A U.S. District Court Judge has ruled that New York City’s gun controls enacted after the city lost in New York Rifle & Pistol Association v. Bruen are also unconstitutional. In a fit of pique following the judicial smackdown, the city deliberately ignored the Bruen ruling and enacted laws designating large swaths of the Big Apple as “sensitive places” and giving city officials the right turn down a carry permit application if they deem the poor taxpaying plebe to be “not of good moral character.”
That’s exactly the kind of “may issue” discretion that was at the heart of the Bruen complaint and why the city lost at the Supreme Court level.
As U.S. District Judge John P. Cronan (a Trump appointee) wrote in his opinion . . .
The Challenged Firearms Licensing Provisions land very close to the problematic “may issue” laws criticized in Bruen. … The Challenged Firearms Provisions empower a City licensing official to decide not to issue a permit or license for a firearm based on that official’s discretionary assessment of the applicant’s “good moral character” and the determination of a vaguely defined presence of “good cause.” Much like the “proper-cause” inquiry invalidated in Bruen, permitting denial of a firearms license based on a government official’s “good moral character” or “good cause” assessment has the effect of “prevent[ing] lawabiding citizens with ordinary self defense needs from exercising their right to keep and bear arms.”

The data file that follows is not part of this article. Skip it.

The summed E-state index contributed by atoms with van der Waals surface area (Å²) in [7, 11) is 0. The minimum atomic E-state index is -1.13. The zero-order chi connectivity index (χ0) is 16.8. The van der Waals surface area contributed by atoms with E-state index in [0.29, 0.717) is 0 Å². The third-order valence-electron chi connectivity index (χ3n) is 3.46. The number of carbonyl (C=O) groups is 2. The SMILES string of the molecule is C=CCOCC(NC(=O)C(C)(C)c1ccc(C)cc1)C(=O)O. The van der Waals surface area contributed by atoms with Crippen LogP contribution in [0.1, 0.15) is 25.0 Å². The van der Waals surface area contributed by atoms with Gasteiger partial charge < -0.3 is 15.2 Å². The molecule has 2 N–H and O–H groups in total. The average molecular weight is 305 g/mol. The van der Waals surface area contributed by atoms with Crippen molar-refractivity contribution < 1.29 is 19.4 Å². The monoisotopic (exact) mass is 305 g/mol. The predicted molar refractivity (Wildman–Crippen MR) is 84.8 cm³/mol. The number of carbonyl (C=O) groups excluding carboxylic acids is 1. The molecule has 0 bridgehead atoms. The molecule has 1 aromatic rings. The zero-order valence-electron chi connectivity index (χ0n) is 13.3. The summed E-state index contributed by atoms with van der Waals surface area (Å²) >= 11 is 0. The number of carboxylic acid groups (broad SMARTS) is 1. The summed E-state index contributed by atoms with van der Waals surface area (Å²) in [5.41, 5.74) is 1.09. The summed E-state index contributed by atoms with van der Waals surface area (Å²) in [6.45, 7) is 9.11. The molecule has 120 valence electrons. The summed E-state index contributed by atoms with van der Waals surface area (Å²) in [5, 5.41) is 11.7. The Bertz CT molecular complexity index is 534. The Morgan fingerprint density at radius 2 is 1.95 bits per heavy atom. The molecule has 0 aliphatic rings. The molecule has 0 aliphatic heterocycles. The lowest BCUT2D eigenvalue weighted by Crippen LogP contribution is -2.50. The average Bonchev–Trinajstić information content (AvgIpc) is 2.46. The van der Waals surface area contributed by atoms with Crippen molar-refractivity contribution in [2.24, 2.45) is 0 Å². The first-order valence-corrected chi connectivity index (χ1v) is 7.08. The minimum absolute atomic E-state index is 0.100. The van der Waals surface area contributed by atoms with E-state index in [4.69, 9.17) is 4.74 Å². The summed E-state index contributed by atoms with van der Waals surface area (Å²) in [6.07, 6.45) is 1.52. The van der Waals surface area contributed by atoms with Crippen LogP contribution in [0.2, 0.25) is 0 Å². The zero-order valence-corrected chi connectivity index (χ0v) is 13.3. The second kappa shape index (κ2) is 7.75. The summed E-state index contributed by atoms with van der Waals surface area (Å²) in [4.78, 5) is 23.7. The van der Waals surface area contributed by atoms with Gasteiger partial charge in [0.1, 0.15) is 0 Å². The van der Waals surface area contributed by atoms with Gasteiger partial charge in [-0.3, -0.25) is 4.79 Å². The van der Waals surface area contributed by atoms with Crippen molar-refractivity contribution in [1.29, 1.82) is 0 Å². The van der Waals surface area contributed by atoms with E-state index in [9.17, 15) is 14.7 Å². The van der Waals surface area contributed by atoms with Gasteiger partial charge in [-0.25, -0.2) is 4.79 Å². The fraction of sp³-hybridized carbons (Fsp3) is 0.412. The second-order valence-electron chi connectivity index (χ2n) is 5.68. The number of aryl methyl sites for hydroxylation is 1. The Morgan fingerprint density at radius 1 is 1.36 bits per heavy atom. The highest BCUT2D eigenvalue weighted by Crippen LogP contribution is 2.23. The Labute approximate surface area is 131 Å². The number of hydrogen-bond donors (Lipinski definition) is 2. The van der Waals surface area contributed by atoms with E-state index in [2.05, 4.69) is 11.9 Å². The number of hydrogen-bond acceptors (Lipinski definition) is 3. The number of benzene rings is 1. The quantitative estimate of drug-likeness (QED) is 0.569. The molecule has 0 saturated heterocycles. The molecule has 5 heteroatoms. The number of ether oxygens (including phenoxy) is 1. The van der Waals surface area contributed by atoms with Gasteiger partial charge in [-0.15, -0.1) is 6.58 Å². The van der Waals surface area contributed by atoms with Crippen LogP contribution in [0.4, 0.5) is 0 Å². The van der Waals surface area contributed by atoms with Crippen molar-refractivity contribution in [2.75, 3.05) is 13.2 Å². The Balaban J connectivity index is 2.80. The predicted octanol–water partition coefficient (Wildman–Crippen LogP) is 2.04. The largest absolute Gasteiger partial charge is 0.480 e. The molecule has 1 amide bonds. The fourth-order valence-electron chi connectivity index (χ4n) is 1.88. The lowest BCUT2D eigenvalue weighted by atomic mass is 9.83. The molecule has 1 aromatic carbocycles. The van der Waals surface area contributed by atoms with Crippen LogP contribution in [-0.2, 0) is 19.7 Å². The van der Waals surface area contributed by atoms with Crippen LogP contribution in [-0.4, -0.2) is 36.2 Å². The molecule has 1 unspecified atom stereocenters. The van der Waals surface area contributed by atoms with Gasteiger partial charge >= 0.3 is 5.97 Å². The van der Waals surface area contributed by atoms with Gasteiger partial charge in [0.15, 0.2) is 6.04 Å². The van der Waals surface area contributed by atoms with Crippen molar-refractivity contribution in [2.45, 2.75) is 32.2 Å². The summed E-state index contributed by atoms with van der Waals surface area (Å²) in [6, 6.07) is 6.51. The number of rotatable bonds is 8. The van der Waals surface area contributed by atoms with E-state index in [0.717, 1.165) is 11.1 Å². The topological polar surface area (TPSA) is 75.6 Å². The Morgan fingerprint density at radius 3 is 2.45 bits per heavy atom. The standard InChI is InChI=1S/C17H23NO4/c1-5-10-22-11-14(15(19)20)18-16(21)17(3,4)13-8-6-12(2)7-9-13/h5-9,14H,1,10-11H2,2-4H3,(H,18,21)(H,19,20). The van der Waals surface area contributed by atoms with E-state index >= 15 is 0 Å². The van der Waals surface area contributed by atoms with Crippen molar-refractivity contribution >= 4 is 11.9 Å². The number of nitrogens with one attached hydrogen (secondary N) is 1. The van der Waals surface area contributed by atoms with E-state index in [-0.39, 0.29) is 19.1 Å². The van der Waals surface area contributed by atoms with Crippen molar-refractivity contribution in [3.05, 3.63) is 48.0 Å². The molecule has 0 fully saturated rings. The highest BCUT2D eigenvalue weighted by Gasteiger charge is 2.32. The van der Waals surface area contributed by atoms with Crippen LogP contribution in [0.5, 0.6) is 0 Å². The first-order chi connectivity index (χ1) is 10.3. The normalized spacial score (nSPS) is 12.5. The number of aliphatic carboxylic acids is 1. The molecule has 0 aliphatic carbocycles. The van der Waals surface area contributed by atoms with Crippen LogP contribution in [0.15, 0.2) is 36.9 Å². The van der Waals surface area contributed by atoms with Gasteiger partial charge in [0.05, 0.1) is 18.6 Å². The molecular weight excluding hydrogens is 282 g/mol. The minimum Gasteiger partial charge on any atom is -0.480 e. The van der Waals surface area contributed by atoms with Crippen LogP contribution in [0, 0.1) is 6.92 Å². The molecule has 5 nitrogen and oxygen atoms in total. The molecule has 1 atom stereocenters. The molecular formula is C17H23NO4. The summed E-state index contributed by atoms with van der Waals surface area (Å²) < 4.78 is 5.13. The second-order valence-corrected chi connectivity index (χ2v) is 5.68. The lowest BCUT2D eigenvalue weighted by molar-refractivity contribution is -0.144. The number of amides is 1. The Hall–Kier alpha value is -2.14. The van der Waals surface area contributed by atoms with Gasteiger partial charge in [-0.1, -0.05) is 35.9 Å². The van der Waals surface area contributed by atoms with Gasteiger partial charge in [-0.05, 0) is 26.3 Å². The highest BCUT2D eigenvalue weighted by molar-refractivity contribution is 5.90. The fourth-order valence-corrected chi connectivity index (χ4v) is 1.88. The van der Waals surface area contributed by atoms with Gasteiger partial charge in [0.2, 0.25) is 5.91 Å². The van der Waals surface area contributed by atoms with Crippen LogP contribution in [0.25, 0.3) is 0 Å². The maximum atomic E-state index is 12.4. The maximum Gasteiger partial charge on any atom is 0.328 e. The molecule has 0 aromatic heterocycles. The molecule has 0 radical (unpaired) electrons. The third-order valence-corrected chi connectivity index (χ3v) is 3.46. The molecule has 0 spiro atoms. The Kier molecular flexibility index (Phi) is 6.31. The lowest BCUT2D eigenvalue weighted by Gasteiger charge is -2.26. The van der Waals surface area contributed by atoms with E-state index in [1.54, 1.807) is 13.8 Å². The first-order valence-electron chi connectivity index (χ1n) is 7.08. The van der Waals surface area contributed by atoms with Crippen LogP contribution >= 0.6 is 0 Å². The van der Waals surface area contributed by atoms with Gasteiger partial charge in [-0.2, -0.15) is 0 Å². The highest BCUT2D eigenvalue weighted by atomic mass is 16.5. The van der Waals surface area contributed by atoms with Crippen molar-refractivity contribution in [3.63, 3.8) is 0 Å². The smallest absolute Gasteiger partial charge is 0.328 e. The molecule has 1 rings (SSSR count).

Well yes. That was whole the point of New York’s Bruen response law. It was a thinly-veiled attempt to reconstruct the same kind of bureaucratic discretion that the Bruen decision tore down. It didn’t fool anyone then and it didn’t fool judge Cronan who rejected the city’s arguments on historical grounds as well.
Finally, he wrote . . .
This case is not about the ability of a state or municipality to impose appropriate and constitutionally valid regulations governing the issuance of firearm licenses and permits. The constitutional infirmities identified herein lie not in the City’s decision to impose requirements for the possession of handguns, rifles, and shotguns. Rather, the provisions fail to pass constitutional muster because of the magnitude of discretion afforded to City officials in denying an individual their constitutional right to keep and bear firearms, and because of Defendants’ failure to show that such unabridged discretion has any grounding in our Nation’s historical tradition of firearm regulation.
You can read the full ruling here.
The city will no doubt appeal the ruling to the Second Circuit Court of Appeals. Watch this space.